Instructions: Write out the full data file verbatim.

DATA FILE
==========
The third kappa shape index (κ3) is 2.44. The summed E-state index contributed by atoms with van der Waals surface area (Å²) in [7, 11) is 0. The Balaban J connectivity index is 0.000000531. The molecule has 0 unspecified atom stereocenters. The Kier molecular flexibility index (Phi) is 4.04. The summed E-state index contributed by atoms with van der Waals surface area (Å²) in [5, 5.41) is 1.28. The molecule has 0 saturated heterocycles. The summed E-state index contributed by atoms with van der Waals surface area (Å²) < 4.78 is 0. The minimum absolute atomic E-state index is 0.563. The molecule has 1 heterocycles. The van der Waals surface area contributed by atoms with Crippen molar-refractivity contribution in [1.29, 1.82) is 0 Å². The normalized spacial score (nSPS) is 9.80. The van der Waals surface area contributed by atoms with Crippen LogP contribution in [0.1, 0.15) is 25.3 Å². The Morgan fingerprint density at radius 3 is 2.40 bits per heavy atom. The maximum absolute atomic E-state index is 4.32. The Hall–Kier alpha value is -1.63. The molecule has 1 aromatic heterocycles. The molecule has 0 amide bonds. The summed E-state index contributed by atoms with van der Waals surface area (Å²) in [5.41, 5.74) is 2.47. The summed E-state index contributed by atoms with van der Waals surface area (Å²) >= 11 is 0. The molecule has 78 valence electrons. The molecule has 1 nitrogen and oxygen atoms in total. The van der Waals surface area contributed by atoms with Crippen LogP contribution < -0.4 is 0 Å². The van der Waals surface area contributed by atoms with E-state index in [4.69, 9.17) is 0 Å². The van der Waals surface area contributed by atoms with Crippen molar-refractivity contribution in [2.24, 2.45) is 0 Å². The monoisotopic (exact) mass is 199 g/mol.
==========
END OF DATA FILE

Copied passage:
The third kappa shape index (κ3) is 2.44. The summed E-state index contributed by atoms with van der Waals surface area (Å²) in [7, 11) is 0. The Balaban J connectivity index is 0.000000531. The molecule has 0 unspecified atom stereocenters. The Kier molecular flexibility index (Phi) is 4.04. The summed E-state index contributed by atoms with van der Waals surface area (Å²) in [5, 5.41) is 1.28. The molecule has 0 saturated heterocycles. The summed E-state index contributed by atoms with van der Waals surface area (Å²) < 4.78 is 0. The minimum absolute atomic E-state index is 0.563. The molecule has 1 heterocycles. The van der Waals surface area contributed by atoms with Crippen molar-refractivity contribution in [1.29, 1.82) is 0 Å². The normalized spacial score (nSPS) is 9.80. The van der Waals surface area contributed by atoms with Crippen LogP contribution in [0.1, 0.15) is 25.3 Å². The Morgan fingerprint density at radius 3 is 2.40 bits per heavy atom. The maximum absolute atomic E-state index is 4.32. The Hall–Kier alpha value is -1.63. The molecule has 1 aromatic heterocycles. The molecule has 0 amide bonds. The summed E-state index contributed by atoms with van der Waals surface area (Å²) in [5.41, 5.74) is 2.47. The summed E-state index contributed by atoms with van der Waals surface area (Å²) >= 11 is 0. The molecule has 78 valence electrons. The molecule has 1 nitrogen and oxygen atoms in total. The van der Waals surface area contributed by atoms with Crippen LogP contribution < -0.4 is 0 Å². The van der Waals surface area contributed by atoms with E-state index in [4.69, 9.17) is 0 Å². The van der Waals surface area contributed by atoms with Crippen molar-refractivity contribution in [2.24, 2.45) is 0 Å². The monoisotopic (exact) mass is 199 g/mol.